RELATED: Triathlete’s Guide to Becoming a Better Runner

Section divider

A higher cadence means faster running

Cadence, or the frequency at which your foot hits the ground, is the other factor involved in running faster, and the treadmill has proven to be an excellent tool for improving it. Studies involving elite runners from milers to marathoners show that most run at a rate of 90 cycles per minute on flat surfaces. (One cycle is two foot strikes, so 180 foot strikes per minute.) Whether they are running at a fast pace or doing a slow warm-up jog, all efficient distance runners run with pretty much the same cadence; what varies is the length of their strides. (Exceptions include athletes more than 6 feet 4 inches tall or less than 5 feet 4 inches tall, with the former having a lower cadence and the latter having a higher one.)

Calculate your own cadence by counting how many times one foot strikes the ground in 30 seconds and doubling it. If your cadence falls below 85, you are likely over-striding. Over-striding means that your front foot is falling too far in front of your center of gravity, reducing your natural forward momentum. Over-striding can also create bounding, or excessive vertical movement, which increases impact force on the body and the chance of injury. Well-trained athletes running at threshold pace combine an optimal cadence (180 strikes per minute) with an optimal stride length. Because the magic number in cadence is always around 90, it appears that the trained human body naturally gravitates towards its optimal stride length and cadence combination through training.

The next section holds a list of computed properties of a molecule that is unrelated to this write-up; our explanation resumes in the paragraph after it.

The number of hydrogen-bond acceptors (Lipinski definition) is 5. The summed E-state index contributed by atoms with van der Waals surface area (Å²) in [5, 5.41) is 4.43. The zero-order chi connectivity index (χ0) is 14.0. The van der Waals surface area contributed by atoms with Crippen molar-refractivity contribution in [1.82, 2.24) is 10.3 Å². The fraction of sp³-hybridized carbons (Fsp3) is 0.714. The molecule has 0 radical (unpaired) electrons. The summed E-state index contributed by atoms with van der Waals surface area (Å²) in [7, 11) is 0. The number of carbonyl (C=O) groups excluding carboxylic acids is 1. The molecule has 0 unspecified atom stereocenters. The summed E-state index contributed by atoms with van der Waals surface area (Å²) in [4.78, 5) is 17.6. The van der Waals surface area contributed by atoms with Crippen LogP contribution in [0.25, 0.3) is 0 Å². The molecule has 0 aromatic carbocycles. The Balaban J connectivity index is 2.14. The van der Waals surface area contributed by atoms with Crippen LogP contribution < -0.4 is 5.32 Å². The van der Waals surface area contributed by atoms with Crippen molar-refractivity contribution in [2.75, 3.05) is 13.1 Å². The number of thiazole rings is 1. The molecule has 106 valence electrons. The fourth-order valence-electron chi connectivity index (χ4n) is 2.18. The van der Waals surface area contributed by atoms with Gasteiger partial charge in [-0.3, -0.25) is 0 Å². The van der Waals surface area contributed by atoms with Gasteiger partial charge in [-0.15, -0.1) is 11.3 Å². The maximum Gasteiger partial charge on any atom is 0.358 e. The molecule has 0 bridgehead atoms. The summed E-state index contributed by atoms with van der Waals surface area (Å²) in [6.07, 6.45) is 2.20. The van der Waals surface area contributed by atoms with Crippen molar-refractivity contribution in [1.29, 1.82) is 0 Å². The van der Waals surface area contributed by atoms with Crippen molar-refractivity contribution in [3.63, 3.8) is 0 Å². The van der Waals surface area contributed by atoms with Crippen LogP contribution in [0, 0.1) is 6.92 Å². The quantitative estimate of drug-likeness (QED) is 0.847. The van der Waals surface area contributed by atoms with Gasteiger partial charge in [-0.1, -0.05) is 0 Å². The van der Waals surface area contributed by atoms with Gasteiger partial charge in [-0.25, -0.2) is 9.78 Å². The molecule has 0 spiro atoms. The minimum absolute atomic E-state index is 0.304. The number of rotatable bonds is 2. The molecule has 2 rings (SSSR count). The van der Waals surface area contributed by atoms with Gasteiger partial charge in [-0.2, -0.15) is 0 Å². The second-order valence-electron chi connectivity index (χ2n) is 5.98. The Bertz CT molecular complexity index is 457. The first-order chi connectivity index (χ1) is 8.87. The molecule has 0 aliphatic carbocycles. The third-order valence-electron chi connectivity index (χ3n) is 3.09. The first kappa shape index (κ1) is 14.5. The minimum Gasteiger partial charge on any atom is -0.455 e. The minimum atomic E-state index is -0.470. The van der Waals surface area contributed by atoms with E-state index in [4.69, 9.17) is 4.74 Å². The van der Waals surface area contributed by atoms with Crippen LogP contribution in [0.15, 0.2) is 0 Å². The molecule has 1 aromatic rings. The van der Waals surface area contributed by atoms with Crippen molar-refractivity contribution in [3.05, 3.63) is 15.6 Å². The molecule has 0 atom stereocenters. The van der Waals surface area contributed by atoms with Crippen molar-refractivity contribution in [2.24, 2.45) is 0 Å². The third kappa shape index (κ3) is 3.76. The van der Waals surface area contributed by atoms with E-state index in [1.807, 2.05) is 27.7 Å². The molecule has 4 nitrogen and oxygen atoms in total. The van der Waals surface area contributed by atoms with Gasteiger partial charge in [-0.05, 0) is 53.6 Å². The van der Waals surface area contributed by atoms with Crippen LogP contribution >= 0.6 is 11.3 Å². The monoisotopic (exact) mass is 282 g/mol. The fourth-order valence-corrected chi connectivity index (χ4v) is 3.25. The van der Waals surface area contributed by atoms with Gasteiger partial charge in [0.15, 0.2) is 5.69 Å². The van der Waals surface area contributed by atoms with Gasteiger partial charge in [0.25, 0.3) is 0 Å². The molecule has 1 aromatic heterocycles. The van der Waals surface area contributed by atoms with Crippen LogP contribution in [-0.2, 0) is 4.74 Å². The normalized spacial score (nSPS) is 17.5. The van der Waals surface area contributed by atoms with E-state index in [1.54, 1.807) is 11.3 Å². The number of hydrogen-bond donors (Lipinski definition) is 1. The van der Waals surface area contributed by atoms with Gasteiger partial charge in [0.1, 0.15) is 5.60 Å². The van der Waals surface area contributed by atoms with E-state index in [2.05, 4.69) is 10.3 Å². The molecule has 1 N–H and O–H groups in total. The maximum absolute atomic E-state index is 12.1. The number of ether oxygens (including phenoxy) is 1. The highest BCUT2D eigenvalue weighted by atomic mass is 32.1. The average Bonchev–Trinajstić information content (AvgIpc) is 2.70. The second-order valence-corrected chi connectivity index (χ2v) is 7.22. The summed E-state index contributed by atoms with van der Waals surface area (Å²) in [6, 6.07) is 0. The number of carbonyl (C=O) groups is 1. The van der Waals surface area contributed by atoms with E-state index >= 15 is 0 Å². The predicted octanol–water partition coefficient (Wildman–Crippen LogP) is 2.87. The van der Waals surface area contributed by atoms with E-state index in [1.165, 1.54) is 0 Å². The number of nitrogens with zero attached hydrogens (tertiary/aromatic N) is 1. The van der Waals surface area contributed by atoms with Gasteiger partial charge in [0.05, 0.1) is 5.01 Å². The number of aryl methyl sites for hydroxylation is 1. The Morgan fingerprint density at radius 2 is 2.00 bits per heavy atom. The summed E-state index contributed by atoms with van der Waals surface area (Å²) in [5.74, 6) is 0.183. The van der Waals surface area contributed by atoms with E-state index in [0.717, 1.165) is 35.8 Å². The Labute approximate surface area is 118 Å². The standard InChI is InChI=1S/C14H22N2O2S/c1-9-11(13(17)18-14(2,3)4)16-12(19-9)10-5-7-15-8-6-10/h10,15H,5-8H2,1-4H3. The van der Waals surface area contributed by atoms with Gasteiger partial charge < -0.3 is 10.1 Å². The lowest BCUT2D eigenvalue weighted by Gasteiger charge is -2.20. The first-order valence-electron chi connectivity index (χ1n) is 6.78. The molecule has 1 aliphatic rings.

The treadmill helps athletes settle into their ideal rhythm and optimal cadence because the belt is always moving and therefore pulling their legs back to enforce another step forward, and because the belt’s unvarying tempo forces athletes to lock into a steady rhythm. Running fast at optimal cadence strengthens the leg muscles and creates neuromuscular adaptations to your ideal race pace.  To improve all factors in 10K running performance (anaerobic threshold, pace and cadence), simply combine short anaerobic threshold intervals with fast cadence work on the treadmill.

RELATED: 3 Ways to Increase Running Cadence for Speed

Section divider

Tips for better treadmill interval workouts